Are You Ready to Meet FDA’s Strict eCTD Requirements?

Jim Nichols

Jim Nichols, COO, Cunesoft

The U.S. Food and Drug Administration (FDA) has given industry nearly three years to get ready to handle submission of the electronic common technical document (eCTD), so don’t expect much sympathy from the agency today if you don’t comply, says Jim Nichols, COO at Cunesoft.

After a few delays, using an eCTD to file the various clinical trial–related key applications, amendments, supplements, and reports to FDA’s Center for Drug Evaluation and Research (CDER) and Center for Biologics Evaluation and Research (CBER) is now the law of the land. However, some sites, notably hospitals, have been struggling to meet FDA’s expectations.

“They’ve been submitting a couple of Microsoft Word documents and print them or e-mail them to the reviewer,” Nichols says, but adds that meeting compliance standards requires, among other things, very specific software. “It isn’t something that you can just figure out how to write yourself on Notepad or something.”

FDA defines eCTD as an interface for industry-to-agency transfer of regulatory information while at the same time taking into consideration the facilitation of the creation, review, lifecycle management, and archiving of the electronic submissions.

Meeting eCTD standards forces site leaders and others to “modularize” their content, Nichols says. “The bottom line is it’s a pain in the neck because it’s wildly different from the way you did an [Investigational New Drug (IND) application] before,” he explains.

Free for ACRP Members – Nichols will present a Webinar on September 12 entitled “INDs and the eCTD Submission Mandate.” This Webinar will explore the FDA mandate for all submissions (including commercial INDs) to be provided in the eCTD (electronic Common Technical Document) format. View Webinar Details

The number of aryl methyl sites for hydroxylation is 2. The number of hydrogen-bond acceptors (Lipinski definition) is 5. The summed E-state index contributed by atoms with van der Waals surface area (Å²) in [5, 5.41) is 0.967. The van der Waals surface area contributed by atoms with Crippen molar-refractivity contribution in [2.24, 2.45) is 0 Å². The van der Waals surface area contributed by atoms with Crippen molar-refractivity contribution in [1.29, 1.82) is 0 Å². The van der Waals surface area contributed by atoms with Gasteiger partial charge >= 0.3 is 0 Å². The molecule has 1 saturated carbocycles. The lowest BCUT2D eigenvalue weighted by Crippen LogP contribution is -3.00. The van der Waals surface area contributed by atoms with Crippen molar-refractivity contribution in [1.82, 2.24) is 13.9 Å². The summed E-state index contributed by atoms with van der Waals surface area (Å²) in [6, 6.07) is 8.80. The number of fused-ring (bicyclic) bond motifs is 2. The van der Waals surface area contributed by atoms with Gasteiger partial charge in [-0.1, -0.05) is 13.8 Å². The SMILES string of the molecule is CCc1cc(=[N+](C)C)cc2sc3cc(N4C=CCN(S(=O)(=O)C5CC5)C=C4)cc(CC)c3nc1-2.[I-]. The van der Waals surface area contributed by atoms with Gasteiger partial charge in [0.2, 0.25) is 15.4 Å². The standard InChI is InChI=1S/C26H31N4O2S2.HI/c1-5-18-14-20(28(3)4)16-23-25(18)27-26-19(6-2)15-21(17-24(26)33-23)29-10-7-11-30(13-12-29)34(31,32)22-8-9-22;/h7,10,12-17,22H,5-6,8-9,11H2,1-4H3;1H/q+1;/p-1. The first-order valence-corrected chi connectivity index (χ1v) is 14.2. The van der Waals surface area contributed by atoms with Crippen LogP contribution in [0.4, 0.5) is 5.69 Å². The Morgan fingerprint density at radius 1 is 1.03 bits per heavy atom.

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Nichols offers some tips to executing a strong compliance plan. “Your FDA reviewer wants to move around in your submission as easily and quickly as possible,” he notes. Here are a few ideas to reach that important goal:

  • Use hyperlinks within your document to jump to related key information, but DO NOT add hyperlinks to external sources, such as websites and e-mail addresses.
  • Ensure your PDF documents have bookmarks (documents over four pages MUST be bookmarked).
  • Ensure your PDF documents comply with FDA technical requirements, for instance in terms of font embedding, bookmark inherit zoom, and allowed fonts.

In addition to keeping yourself on the right side of FDA regulators, submitting eCTDs properly has multiple benefits. For starters, INDs tend to be approved more quickly. It also helps ease workflow and workload.

“It kind of flattens out the work,” Nichols says. “Instead of sending a big pile up front or sending a pile that grows…you’re only sending what’s new or different.”

Author: Michael Causey